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Ong, Cindy, 2024. Off work to unwind in nature : how can therapeutic gardens in urban parks benefit time-strapped working professionals?. Second cycle, A2E. Alnarp: SLU, Dept. of People and Society



Living in a high-density, fast-paced city such as Singapore can be mentally and
physically draining due to traffic, noise pollution, overcrowding, and other urban
stressors. Poor mental health is becoming increasingly prevalent among working
professionals aged 18 to 39. Therefore, it is crucial to find ways to support these
individuals in improving their mental health and wellbeing. Therapeutic gardens,
designed to support the mental health of older adults in Singapore, offer a
promising respite from daily stressors and worries.
This study aimed to investigate how therapeutic gardens in public parks,
primarily designed for elderly programs, were experienced by working
professionals and to identify garden features that enhance or impede their
restorative potential. Two therapeutic gardens, located in Sun Plaza Park and
Sembawang park were chosen as study sites. Eight participants aged 24 to 33
were recruited for a self-guided garden stroll, during which they performed two
intervention tasks: a deep breathing exercise and a photo-taking assignment to
capture features or places in the garden that were experienced positively or
negatively. After the stroll, participants sat down for a one-on-one semi structured
interview. An emoji affective sheet was used to measure their emotional states
before and after the stroll.
Data were analysed thematically, revealing that convenience, solitude, safety,
serenity and opportunities for exploration and play are key considerations when
choosing a place for relaxation and recovery. Sensory experiences related to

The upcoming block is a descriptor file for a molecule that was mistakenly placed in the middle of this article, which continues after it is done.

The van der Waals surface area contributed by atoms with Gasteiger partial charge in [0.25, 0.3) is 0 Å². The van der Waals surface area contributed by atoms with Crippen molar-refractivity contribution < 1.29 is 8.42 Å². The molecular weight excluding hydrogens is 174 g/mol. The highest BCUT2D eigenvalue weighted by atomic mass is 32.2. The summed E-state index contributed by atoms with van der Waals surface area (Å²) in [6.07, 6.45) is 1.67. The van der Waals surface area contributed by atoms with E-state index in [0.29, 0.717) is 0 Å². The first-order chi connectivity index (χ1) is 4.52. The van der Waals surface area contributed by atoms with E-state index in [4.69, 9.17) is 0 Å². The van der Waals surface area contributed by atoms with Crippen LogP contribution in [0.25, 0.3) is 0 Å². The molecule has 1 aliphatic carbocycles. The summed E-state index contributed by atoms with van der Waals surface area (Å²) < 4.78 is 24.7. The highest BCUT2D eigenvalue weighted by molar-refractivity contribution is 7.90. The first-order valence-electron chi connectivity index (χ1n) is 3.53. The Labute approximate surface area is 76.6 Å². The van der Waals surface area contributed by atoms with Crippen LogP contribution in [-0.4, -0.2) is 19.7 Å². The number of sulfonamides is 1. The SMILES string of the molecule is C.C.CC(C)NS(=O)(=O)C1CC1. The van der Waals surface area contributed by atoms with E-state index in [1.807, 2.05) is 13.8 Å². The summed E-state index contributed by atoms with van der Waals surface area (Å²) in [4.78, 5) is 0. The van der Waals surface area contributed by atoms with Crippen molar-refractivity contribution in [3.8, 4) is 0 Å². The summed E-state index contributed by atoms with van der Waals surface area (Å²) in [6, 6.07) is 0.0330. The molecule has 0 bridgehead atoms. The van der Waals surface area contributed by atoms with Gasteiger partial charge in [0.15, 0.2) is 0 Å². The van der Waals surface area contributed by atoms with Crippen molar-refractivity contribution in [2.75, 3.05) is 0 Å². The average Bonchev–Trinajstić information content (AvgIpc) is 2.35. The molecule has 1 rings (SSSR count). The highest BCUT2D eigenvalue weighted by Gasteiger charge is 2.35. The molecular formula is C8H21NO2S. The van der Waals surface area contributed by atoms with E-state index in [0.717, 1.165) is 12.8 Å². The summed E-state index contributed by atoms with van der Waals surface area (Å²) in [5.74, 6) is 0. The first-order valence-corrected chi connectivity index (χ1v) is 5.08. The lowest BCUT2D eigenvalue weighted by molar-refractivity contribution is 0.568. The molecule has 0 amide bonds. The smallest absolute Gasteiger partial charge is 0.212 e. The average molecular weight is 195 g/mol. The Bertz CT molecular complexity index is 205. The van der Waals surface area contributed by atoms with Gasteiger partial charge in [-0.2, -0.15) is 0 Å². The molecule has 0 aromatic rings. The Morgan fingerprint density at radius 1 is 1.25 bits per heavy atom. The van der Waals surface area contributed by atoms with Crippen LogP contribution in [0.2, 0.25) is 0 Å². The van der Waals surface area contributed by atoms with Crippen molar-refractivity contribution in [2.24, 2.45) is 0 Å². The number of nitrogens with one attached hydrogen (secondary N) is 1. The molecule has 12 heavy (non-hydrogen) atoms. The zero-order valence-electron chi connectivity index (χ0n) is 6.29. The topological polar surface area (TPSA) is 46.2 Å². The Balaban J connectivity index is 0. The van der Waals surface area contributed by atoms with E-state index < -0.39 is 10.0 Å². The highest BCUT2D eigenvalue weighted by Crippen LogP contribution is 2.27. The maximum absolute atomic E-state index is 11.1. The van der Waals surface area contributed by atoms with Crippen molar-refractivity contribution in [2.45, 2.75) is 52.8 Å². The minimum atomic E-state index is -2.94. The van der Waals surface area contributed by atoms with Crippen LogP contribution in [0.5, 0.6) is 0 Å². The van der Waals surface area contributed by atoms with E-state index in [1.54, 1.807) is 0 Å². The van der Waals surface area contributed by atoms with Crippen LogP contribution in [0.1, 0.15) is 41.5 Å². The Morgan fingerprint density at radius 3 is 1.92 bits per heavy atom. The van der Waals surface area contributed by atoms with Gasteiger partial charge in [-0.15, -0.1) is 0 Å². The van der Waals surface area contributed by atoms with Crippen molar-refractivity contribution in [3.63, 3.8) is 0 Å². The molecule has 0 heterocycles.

sights, sounds, and touch were enhanced through the breathing and photo-taking
assignments. Equally important were clear signage, garden tidiness, and the
freedom to explore independently. The study suggested that gardens that were
closed to homes or workplaces were preferred. Besides the garden’s quietude as
an escape from daily life, opportunities for play were highly valued. Directive
signage and prescriptive approaches to garden experiences should be avoided.
Engagement strategies like mindful interventions proved effective in raising
awareness and enhancing the experience of the self-guided stroll.
Overall, these gardens have the potential to support recovery from daily stress
and tension, offering play opportunities that enhance creativity. To fully optimise
their benefits, it is essential to consider the combination of various components in
designing a people-centric, restorative environment that meets the needs of
working professionals.

Main title:Off work to unwind in nature
Subtitle:how can therapeutic gardens in urban parks benefit time-strapped working professionals?
Authors:Ong, Cindy
Supervisor:Mårtensson, Fredrika
Examiner:Marcheschi, Elizabeth and Litsmark, Anna
Volume/Sequential designation:UNSPECIFIED
Year of Publication:2024
Level and depth descriptor:Second cycle, A2E
Student's programme affiliation:LM007 Outdoor environments for health and well-being - Master's programme 120 HEC
Supervising department:(LTJ, LTV) > Dept. of People and Society
Keywords:restorative environments, restoration theory, stress reduction, self-guided garden stroll, mindful interventions, play
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Deposited On:17 Jun 2024 08:04
Metadata Last Modified:18 Jun 2024 11:34

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